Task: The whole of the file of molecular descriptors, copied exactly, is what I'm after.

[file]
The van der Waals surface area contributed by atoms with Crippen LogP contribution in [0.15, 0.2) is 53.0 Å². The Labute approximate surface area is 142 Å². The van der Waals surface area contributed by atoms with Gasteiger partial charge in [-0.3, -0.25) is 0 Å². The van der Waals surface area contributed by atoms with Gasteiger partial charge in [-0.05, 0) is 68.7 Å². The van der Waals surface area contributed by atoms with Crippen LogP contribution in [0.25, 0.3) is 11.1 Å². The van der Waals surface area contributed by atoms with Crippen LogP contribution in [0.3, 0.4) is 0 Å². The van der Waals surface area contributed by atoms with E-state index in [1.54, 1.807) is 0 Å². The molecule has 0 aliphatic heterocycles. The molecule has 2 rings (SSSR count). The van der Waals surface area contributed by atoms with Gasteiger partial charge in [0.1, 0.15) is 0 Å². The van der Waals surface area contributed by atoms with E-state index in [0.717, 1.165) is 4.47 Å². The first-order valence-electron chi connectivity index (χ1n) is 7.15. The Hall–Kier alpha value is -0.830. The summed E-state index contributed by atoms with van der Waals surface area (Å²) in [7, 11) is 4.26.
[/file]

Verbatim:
The van der Waals surface area contributed by atoms with Crippen LogP contribution in [0.15, 0.2) is 53.0 Å². The Labute approximate surface area is 142 Å². The van der Waals surface area contributed by atoms with Gasteiger partial charge in [-0.3, -0.25) is 0 Å². The van der Waals surface area contributed by atoms with Gasteiger partial charge in [-0.05, 0) is 68.7 Å². The van der Waals surface area contributed by atoms with Crippen LogP contribution in [0.25, 0.3) is 11.1 Å². The van der Waals surface area contributed by atoms with Crippen LogP contribution in [0.3, 0.4) is 0 Å². The van der Waals surface area contributed by atoms with E-state index in [1.54, 1.807) is 0 Å². The molecule has 0 aliphatic heterocycles. The molecule has 2 rings (SSSR count). The van der Waals surface area contributed by atoms with Gasteiger partial charge in [0.1, 0.15) is 0 Å². The van der Waals surface area contributed by atoms with E-state index in [0.717, 1.165) is 4.47 Å². The first-order valence-electron chi connectivity index (χ1n) is 7.15. The Hall–Kier alpha value is -0.830. The summed E-state index contributed by atoms with van der Waals surface area (Å²) in [7, 11) is 4.26.